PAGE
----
The French media this morning roiled with speculation about the future of adventure/reality TV shows following the death of 10 people during the production of TF1’s Dropped in Argentina. In what is being called the biggest tragedy in the history of reality televison, three contestants — yachtswoman Florence Arthaud, Olympic swimmer Camille Muffat and Olympic boxer Alexis Vastine — along with five members of the production staff and the two pilots, died when two helicopters apparently collided at about 5:15 PM local time Monday.
The incident comes two years after a contestant died during the filming of TF1’s Koh-Lanta, the local version of Surivior. This morning, the Paris prosecutor’s office opened an investigation into manslaughter over the Argentine crash.
Both Dropped and Koh-Lanta are made by Adventure Line Productions, a company owned by giant Zodiak Media. ALP was commissioned by TF1 to produce four episodes of Dropped that were due to air in primetime this summer. A crisis meeting is understood to have been held Monday night at TF1 headquarters outside Paris in Boulogne-Billancourt, and production has been halted. The remaining contestants and crew members are said to be in the process of returning to France.
Although the actual incidents are different — and while details of the crash in Argentina are still being investigated — the events of last night recall the 2013 situation when contestant Gérald Babin died on the Cambodian set of Koh-Lanta. Babin suffered a heart attack during the first day of shooting of that show’s 16th season, following a “shipwreck” challenge. TF1 immediately shut down production and flew everyone home. (A little over a week later, a doctor who had worked on the program committed suicide after writing that he was distraught by “false accusations and assumptions” in the media.) The season was ultimately cancelled and a judicial investigation for manslaughter was opened. According to Le Monde sources, in March last year, an agreement was reached in which ALP indemnified Babin’s family.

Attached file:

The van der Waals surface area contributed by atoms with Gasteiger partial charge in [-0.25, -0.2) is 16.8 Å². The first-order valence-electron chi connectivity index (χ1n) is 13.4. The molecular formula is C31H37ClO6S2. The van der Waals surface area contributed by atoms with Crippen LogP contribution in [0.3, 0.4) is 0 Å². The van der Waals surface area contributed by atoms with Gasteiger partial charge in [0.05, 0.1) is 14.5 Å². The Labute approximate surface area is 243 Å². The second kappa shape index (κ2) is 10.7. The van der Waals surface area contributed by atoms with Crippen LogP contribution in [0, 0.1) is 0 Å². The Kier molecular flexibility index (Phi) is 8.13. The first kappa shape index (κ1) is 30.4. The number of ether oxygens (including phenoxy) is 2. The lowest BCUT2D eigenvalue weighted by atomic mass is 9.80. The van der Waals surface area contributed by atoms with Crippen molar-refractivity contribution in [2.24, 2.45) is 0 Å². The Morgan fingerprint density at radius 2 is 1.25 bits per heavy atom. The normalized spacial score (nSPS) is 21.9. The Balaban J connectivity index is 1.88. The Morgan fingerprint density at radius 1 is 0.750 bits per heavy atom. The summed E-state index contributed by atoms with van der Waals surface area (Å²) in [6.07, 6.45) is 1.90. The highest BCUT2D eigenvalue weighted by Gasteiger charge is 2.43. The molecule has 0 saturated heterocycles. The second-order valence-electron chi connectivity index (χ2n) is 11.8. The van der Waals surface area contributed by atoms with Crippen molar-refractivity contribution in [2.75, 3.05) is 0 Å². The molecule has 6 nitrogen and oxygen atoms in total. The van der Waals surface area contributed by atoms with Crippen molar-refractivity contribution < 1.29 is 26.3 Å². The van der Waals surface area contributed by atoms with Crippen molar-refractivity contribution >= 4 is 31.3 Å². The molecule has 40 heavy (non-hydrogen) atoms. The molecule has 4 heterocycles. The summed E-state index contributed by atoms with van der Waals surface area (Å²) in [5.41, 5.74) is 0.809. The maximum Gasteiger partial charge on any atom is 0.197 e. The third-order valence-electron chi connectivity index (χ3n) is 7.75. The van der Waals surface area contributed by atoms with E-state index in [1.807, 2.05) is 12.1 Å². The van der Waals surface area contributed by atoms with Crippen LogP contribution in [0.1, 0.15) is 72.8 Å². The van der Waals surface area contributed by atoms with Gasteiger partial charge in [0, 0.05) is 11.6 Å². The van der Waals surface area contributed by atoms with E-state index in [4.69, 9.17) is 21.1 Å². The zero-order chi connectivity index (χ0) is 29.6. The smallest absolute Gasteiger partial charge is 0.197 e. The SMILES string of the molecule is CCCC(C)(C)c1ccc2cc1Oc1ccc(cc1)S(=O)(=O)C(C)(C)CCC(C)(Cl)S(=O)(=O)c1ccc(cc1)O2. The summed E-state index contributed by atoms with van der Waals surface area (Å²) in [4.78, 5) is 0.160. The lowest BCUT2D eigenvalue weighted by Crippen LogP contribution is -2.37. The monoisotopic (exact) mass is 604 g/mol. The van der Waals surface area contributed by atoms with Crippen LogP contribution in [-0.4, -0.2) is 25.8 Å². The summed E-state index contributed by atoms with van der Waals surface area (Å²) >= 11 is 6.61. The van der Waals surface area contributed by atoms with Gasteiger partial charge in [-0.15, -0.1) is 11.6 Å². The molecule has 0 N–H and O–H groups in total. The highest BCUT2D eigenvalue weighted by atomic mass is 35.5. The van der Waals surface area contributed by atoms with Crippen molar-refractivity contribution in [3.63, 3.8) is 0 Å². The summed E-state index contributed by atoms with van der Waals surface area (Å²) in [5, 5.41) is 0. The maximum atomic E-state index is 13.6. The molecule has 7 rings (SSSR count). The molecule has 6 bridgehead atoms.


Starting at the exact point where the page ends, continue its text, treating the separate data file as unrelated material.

With increased on-set security, Koh-Lanta returned last fall to strong ratings and a subsequent season already has been shot. An announcement had been expected as to its 2015 airdates within the coming days. French media is speculating as to whether it will indeed be shown, although the director of Tele7Jours magazine told local news channel iTélé this morning he did not believe it was the “end of the genre.”
The Dropped format features athletic celebrities divided into two teams who are blindfolded and landed in some of the most remote locations on Earth. With no food, no map, and no help, they must make their way through unforgiving landscapes to find civilization and a helicopter to take them to the next location.
In a Nouvel Observateur article this morning, media analyst Fançois Jost wrote, “This tragic event obviously raises questions about our television. I think more than reality television, it is the general evolution of television towards the spectacular that is to be questioned. As for the future, it seems that this does not mean the end of reality TV.”
With investigators on site in Argentina — where, at the time of writing, it is early morning– France is in mourning over the loss of life, and French cable news channels are providing wall-to-wall coverage of the story. The pilots are reported to have been local hires who were transporting Arthaud, Muffat, Vastine and five members of ALP’s production crew. Reports say the helicopters were flying in La Rioja province when they collided and crashed, killing all aboard.
TF1 could scrap Dropped altogether. The network released a statement last night expressing its “great sadness” while ALP said its teams had “collapsed” in grief and expressed sympathies with the victims’ families and loved ones. “We are in contact with the production teams on site and with the French and Argentine authorities. We will communicate further information as soon as possible,” the company said. When reached by telephone, a receptionist at ALP said a company meeting was underway.
The series has also been commissioned by Norway’s TV2 for 10 episodes produced by Zodiak’s local outfit Mastiff. Sweden’s TV4 previously aired the survival/adventure series boosting the channel’s primetime average by 50%, according to Zodiak marketing materials. It was re-ordered there for a seven-episode 2nd season to air this year. It is unclear as yet whether any modifications will be made to the offshore programs or schedules.